Published on June 20, 2014 by Jim Zaspel

P&R, 2013 | 32 pages

We have already made mention (here and here) of P&R’s Christian Answers to Hard Questions series. As the title implies, each booklet takes up a single question of fundamental significance to the Christian faith that faces challenges in today’s public square. Written at almost exclusively by Westminster Seminary professors the booklets are designed not for professional theologians but pastors and even more popular level readers, and in the space of under 30 small-sized pages they condense a remarkable amount of information and provide surprisingly complete answers.

Brandon Crowe (assistant professor of New Testament at Westminster Theological Seminary) takes up the question, Was Jesus Really Born of a Virgin? Following some preliminary definitions and clarifications he considers, in order, objections grounded in Scientific and Philosophical understandings, objections regarding the supposed origin of the doctrine in Mythology, Jewish expectation, and early Christian Embellishment, and objections stemming from a presumed Theological bias and Discordance in the Gospel writers. At several points the question reduces to presuppositions and worldview – in a world where God rules over all, the question of a miraculous birth is not at all a difficult one. But in some respects this all reads like a “mini-Machen,” highlighting each point of contention quickly and succinctly providing crisp responses at each step.

The given purpose of the booklet is to defend the reality of the virgin birth of Jesus against objections that have been leveled against it, not to expound its significance, and so Crowe provides no exposition of Isaiah’s famous prophecy (7:14) or of the Gospel birth narratives (How much can we expect in under 30 pages!). But he does provide a helpful survey of what Matthew and Luke actually say about Mary’s conception of Jesus, and in answer to the common objection that the virgin birth of Jesus is taught nowhere else in Scripture he also notes briefly how this doctrine, if not explicitly mentioned, is presupposed and alluded to in John and Paul. Brief theological reflections are offered in closing, with a summary statement of the relation of the virgin birth to the incarnation and person of Christ and our salvation.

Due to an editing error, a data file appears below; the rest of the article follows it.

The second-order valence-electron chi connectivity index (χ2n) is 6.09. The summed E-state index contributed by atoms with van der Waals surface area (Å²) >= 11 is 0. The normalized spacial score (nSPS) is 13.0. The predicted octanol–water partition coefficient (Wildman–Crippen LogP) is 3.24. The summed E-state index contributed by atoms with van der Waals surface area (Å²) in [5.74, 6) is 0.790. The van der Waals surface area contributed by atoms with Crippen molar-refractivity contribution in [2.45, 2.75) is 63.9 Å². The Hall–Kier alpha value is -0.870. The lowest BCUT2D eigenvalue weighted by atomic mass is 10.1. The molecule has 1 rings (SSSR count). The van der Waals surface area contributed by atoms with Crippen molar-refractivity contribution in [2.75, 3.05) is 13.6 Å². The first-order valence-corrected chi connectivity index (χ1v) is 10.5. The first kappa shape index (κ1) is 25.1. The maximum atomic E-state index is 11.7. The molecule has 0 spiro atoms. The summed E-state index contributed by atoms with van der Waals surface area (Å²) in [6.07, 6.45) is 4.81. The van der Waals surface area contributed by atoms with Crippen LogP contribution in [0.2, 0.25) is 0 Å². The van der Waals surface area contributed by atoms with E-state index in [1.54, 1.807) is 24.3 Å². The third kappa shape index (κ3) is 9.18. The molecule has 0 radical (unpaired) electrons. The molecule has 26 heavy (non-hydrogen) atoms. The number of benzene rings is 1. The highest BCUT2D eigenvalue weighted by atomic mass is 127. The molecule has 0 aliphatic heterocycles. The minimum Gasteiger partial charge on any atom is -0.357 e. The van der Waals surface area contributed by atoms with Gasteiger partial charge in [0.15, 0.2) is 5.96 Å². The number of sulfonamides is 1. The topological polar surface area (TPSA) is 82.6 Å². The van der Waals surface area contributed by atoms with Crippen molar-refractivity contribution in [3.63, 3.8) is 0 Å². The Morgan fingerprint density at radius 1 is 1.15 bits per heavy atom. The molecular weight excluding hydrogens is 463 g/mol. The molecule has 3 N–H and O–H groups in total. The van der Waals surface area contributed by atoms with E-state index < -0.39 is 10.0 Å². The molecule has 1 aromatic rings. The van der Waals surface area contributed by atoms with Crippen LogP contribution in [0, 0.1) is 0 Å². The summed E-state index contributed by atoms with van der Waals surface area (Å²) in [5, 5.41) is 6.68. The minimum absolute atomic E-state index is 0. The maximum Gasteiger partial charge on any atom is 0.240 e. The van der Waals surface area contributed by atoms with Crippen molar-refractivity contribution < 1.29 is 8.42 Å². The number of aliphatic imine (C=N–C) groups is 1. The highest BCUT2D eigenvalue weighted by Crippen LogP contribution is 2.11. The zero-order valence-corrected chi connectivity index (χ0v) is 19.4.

Like the other booklets in this series, Crowe’s Was Jesus Really Born of a Virgin? succeeds its given task to answer a complex question concisely yet with relative fullness, given the space allotted. Again, the stated purpose is polemic, not theological. Yet the pastor or teacher in the local church who may not sense the need to give extended weeks of attention to “defending” this Christian fundamental against its critics (for that you will want Machen) will find here a framework in which the doctrine can be helpfully introduced, approached, and understood – all in the space of a very quick read.

We are blessed to live in a day in which evangelical scholarship has matured in so many ways, and is able – standing on the shoulders of so many diligent laborers who have gone before and gleaning from their work – to reduce reams of theological output to bite-sized chunks for quick and easy consumption. The large tomes, of course, will always be very much needed for any who will pursue the discussions in depth. But brief, comprehensive yet condensed booklets like P&R’s Christian Answers to Hard Questions provide an enormous jump-start for interested readers. And this is the value of this excellent series.

Here again are the other booklets in the series.

Greg Beale, The Morality of God in the Old Testament
Brandon Crowe, Was Jesus Born of a Virgin?
William Edgar, How Did Evil Come Into the World?
David Garner, How Can I Know for Sure?
Guillermo Gonzalez and Jay Richards, Creation, Evolution, and Intelligent Design
Scott Oliphint, Christianity and the Role of Philosophy
Scott Oliphint, Should You Believe in God?
Vern Poythress, Christian Interpretations of Genesis 1
Vern Poythress, Did Adam Exist?

Fred G. Zaspel is a pastor at Reformed Baptist Church in Franconia, PA, and professor of theology at Calvary Baptist Seminary. He is also the executive editor here at Books At a Glance.


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Was Jesus Really Born Of A Virgin?

P&R, 2013 | 32 pages

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